A 2016 Post-Election Report
November 14, 2016
|Millions of Americans turned out to vote for the 45th President of the United States. This report captures the end of this long and historic electoral journey. This is our first post-election analysis, and there is more to come. As full and final election results and data, including demographic data, come in, and as we continue to reach out to voters who used Election Protection as a resource, we will release subsequent analyses of this unique election cycle.|
I. How Voter Suppression Impacted Voters in Four States in the 2016 Election Cycle: NC, PA, TX & WI
The Lawyers’ Committee for Civil Rights Under Law leads Election Protection, the nation’s largest nonpartisan voter protection coalition and program. Throughout the 2016 election cycle, the Lawyers’ Committee and key partners coordinated national efforts to educate, empower and engage voters, and collected important data about the voter experience. This report presents our preliminary assessment of the 2016 election, supported by data received by way of our 866-OUR-VOTE voter protection helpline and Election Protection field programs, and presents select overviews of real voter experiences at the polls.
This year, the Election Protection coalition mobilized under unprecedented conditions. The 2016 election cycle marked the first presidential election year without the full protections of the Voting Rights Act of 1965 (VRA). In 2013, the U.S. Supreme Court’s decision in Shelby County v. Holder (Shelby County) rendered Section 5 of the Act inoperable. Section 5 requires certain states and political subdivisions with histories of voting discrimination to seek federal approval before implementing any proposed voting changes.
In addition, partisan bullies bombarded voters with misinformation, rhetoric about rigged elections and threats of voter intimidation, some of which came to fruition. And, all of this was happening in a national atmosphere with active social justice movements and empowering activism, and despair, triggered by police brutality and killings and exacerbated racial and political polarization.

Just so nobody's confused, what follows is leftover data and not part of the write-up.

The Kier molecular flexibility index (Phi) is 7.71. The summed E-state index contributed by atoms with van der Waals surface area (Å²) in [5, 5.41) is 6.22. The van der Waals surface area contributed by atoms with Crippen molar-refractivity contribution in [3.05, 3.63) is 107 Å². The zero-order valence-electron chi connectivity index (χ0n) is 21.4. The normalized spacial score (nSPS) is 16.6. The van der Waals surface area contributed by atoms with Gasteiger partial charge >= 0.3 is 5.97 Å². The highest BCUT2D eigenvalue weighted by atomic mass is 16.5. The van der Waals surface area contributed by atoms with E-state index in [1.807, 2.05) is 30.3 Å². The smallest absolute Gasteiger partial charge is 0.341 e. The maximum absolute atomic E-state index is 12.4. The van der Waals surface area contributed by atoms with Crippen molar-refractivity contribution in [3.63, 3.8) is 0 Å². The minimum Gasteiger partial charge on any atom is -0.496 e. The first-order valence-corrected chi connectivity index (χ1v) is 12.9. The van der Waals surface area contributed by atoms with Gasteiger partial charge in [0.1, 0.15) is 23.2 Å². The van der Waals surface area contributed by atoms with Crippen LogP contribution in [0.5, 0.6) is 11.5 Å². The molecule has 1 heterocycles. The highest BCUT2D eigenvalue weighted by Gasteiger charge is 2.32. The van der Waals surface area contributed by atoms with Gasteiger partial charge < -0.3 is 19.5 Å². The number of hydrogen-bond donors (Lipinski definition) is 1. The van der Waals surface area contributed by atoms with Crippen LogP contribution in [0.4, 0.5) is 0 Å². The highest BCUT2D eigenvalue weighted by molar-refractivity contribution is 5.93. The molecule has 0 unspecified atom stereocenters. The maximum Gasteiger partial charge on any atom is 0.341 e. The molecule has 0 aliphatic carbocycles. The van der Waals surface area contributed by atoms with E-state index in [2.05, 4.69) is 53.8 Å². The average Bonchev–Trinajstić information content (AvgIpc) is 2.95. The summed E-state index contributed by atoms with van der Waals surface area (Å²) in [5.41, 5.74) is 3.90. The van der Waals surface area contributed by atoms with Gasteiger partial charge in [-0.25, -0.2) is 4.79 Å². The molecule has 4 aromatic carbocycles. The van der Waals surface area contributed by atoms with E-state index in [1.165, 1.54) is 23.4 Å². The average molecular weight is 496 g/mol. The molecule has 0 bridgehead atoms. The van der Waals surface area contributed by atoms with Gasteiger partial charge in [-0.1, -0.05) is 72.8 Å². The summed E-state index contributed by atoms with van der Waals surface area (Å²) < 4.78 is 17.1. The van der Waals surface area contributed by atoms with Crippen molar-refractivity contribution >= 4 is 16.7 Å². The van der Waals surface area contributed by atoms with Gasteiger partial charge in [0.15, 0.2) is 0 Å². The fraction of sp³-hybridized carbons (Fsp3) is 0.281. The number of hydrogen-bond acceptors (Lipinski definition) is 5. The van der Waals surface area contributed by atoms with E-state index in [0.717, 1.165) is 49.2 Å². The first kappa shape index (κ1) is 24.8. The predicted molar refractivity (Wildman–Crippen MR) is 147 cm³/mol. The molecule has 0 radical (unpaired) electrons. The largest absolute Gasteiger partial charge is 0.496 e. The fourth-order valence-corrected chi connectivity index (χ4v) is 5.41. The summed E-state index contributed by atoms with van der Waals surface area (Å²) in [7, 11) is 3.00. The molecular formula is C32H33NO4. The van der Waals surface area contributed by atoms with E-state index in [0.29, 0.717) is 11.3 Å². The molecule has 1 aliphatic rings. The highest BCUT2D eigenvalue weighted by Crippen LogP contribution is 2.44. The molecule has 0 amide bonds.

In total, 866-OUR-VOTE received 77,147 calls between January 1 and November 7. We received 35,677 calls on Election Day. Significantly, many of these calls concerned voter problems, and some reflected systemic problems that affected multiple counties in a state. In addition, thousands of voters flagged issues for Election Protection via social media. The data collected by way of the hotline was complemented by information received from on-the-ground Election Protection volunteers in 28 states. Our 2016 program was supported by at least 4,000 legal volunteers and 4,000 grassroots volunteers led by key partner Common Cause. In response to the unique problems voters faced in this election cycle, Election Protection engaged thousands of volunteers to support voters throughout the 2016 election cycle.
Our analysis reveals that poor election administration and voter suppression impacted the election in a number of states. Voters in the jurisdictions formerly covered by Section 5 of the Voting Rights Act (VRA), continued to face significant hurdles to the ballot in keeping with what we observed throughout 2016. And in this report, we provide an overview of voter suppression in North Carolina, Texas, Wisconsin, and Pennsylvania. Our analysis focuses on voter suppression resulting from voter ID requirements, poll worker misconduct, and voter intimidation.
Proponents of restrictive photo ID commonly assert a number of rationales for adopting these types of laws, including preventing voter fraud and non-citizen voting. The reality is that little evidence support these assertions and multiple courts have found that the intent and effects of these laws revolve around restricting the votes of traditionally disenfranchised communities, including racial and ethnic minorities and the poor. Strict photo ID laws continue to be scrutinized by courts around the country, with laws in North Carolina and Pennsylvania being struck down in their entirety. Texas’ stringent law was ruled to have discriminatory effect, and an interim remedy was in affect for voters who did not possess the photo IDs listed in the law. In Wisconsin, the state’s restrictive photo ID law was in place for the first time in a presidential election. The final fate of the Texas, Wisconsin, and North Carolina photo ID laws is still subject to further court review. In 2016, voters and advocates reported widespread failures by jurisdictions to properly train poll workers and educate voters on the less restrictive laws in place and refusal by poll workers to properly follow the rules and give out correct information.